How Appealing

Wednesday, June 15, 2005

Slow news day in Decatur, Alabama: The Decatur Daily today contains an article headlined “Pryor quotes B-52s in decision” that begins, “Fresh from Senate confirmation, U.S. 11th Circuit Court Judge Bill Pryor authored what appears to be the first court decision ever to quote lyrics from The B-52s.”

In actuality, because the ruling issued on the same day that Eleventh Circuit Judge William H. Pryor, Jr. achieved U.S. Senate confirmation, chances are quite good that the decision was written in advance of that day. My earlier coverage of the ruling can be accessed here and here.

Posted at 10:10 PM by Howard Bashman

“Evangelical Republicans Trust States on Social Issues; Poll Finds Fewer Want Courts’ Say”: Charles Lane will have this article Thursday in The Washington Post. Complete results of this Washington Post-ABC News poll can be accessed here.

Posted at 9:15 PM by Howard Bashman

Coming soon from the Supreme Court of California: The Golden State’s highest court is scheduled to announce rulings in two important punitive damages appeals tomorrow. In addition, the court will announce an opinion in a case presenting the question whether “the operator of an amusement ride that starts and stops at the same place [is] a common carrier and subject to the heightened standard of care set forth in Civil Code sections 2100 and 2101?” Additional details on all three cases can be accessed here. And decisions in all three cases will be available online via that court’s web site at 1 p.m. eastern time tomorrow.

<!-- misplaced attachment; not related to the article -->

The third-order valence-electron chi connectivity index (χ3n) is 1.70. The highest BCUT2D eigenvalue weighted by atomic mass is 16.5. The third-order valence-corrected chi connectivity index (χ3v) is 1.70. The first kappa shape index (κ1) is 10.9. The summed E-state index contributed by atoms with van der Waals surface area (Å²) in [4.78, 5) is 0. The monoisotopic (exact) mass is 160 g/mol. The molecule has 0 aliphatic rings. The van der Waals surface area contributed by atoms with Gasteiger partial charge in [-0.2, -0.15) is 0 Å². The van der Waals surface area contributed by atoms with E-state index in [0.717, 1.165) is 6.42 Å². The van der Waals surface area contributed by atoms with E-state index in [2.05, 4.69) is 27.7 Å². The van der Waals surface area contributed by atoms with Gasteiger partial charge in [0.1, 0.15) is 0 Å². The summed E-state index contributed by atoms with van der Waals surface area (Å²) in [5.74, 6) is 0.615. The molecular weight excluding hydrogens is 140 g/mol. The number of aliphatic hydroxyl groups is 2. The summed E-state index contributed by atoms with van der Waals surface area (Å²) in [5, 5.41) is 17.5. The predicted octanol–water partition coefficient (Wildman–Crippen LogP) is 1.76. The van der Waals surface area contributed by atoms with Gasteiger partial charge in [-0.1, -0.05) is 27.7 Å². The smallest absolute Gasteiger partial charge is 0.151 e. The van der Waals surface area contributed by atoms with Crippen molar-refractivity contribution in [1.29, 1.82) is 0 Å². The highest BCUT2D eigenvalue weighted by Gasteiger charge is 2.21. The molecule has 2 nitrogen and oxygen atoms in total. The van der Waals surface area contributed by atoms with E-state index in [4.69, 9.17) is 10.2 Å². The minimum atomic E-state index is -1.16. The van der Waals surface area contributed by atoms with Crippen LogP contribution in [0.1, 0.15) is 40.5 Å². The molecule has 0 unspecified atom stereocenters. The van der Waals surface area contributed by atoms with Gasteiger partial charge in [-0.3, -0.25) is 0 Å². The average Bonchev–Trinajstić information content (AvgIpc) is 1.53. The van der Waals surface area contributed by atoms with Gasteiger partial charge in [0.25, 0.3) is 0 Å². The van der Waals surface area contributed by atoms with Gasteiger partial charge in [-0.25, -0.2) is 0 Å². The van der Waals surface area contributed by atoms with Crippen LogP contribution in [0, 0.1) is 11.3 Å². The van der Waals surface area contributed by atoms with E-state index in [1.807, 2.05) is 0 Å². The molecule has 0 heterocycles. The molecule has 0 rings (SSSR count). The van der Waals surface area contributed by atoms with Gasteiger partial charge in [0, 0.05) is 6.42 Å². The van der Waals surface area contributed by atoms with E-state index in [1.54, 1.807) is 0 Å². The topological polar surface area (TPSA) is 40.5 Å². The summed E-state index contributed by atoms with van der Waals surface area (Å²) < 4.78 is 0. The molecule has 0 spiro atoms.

By the way, I hope one or more of my readers is willing and able to let me know when Justice Janice Rogers Brown plans to leave California’s high court to join the D.C. Circuit. If I understand correctly, the D.C. Circuit takes a summer recess similar to that of the U.S. Supreme Court, and the D.C. Circuit stops hearing oral arguments sufficiently in advance of its recess so that all argued cases can be decided before that court heads for the hills. Indeed, the D.C. Circuit’s current oral argument calendar indicates that the court has not heard oral argument since May 10, 2005. If my understanding of how the D.C. Circuit operates during the summer months is correct, Justice Brown could stay with the California Supreme Court for a while longer and still be on the D.C. Circuit when it again begins hearing cases in September.

Posted at 8:55 PM by Howard Bashman

“A powerhouse of the right flexes muscle; Roe v. Wade could be overturned within a decade, says the president of the Family Research Council”: This article will appear Thursday in The Christian Science Monitor.

Posted at 6:04 PM by Howard Bashman

See a close-up of the Justice Antonin Scalia bobblehead doll (animated, no less!): You can view the doll here, at The Green Bag’s web site. Below the animated photograph, The Green Bag explains that not all of its subscribers as of April 1, 2005 will qualify for a copy of this collector’s item. In particular, those who suggest that the doll does not resemble Justice Scalia won’t be receiving a certificate, so be sure to keep any thoughts along those lines to yourself.

Posted at 6:00 PM by Howard Bashman

“Democrat joins high court; Napolitano ally creates 3-2 majority among Arizona’s justices”: This article appears today in The Arizona Republic.